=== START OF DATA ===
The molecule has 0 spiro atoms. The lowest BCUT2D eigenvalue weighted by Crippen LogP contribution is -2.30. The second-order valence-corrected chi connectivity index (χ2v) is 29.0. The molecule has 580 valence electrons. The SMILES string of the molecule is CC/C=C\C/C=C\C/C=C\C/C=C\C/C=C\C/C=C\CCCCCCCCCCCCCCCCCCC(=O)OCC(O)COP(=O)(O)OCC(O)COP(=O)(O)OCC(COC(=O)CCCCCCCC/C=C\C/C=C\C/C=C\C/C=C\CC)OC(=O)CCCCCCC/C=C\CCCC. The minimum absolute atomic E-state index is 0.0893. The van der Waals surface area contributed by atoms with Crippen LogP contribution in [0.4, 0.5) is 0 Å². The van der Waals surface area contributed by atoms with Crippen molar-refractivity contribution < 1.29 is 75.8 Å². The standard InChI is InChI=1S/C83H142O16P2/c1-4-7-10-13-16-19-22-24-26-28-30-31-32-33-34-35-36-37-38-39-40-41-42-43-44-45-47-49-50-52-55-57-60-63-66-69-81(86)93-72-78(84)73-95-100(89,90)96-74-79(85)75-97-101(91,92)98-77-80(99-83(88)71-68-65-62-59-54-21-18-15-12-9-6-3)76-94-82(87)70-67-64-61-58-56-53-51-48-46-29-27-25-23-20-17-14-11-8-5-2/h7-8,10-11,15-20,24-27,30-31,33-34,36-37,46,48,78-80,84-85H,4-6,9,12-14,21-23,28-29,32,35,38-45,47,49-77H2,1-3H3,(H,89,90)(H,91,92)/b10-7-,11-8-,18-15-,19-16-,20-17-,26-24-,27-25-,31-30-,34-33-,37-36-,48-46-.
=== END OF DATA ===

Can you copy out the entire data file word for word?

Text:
The molecule has 0 spiro atoms. The lowest BCUT2D eigenvalue weighted by Crippen LogP contribution is -2.30. The second-order valence-corrected chi connectivity index (χ2v) is 29.0. The molecule has 580 valence electrons. The SMILES string of the molecule is CC/C=C\C/C=C\C/C=C\C/C=C\C/C=C\C/C=C\CCCCCCCCCCCCCCCCCCC(=O)OCC(O)COP(=O)(O)OCC(O)COP(=O)(O)OCC(COC(=O)CCCCCCCC/C=C\C/C=C\C/C=C\C/C=C\CC)OC(=O)CCCCCCC/C=C\CCCC. The minimum absolute atomic E-state index is 0.0893. The van der Waals surface area contributed by atoms with Crippen LogP contribution in [0.4, 0.5) is 0 Å². The van der Waals surface area contributed by atoms with Crippen molar-refractivity contribution < 1.29 is 75.8 Å². The standard InChI is InChI=1S/C83H142O16P2/c1-4-7-10-13-16-19-22-24-26-28-30-31-32-33-34-35-36-37-38-39-40-41-42-43-44-45-47-49-50-52-55-57-60-63-66-69-81(86)93-72-78(84)73-95-100(89,90)96-74-79(85)75-97-101(91,92)98-77-80(99-83(88)71-68-65-62-59-54-21-18-15-12-9-6-3)76-94-82(87)70-67-64-61-58-56-53-51-48-46-29-27-25-23-20-17-14-11-8-5-2/h7-8,10-11,15-20,24-27,30-31,33-34,36-37,46,48,78-80,84-85H,4-6,9,12-14,21-23,28-29,32,35,38-45,47,49-77H2,1-3H3,(H,89,90)(H,91,92)/b10-7-,11-8-,18-15-,19-16-,20-17-,26-24-,27-25-,31-30-,34-33-,37-36-,48-46-.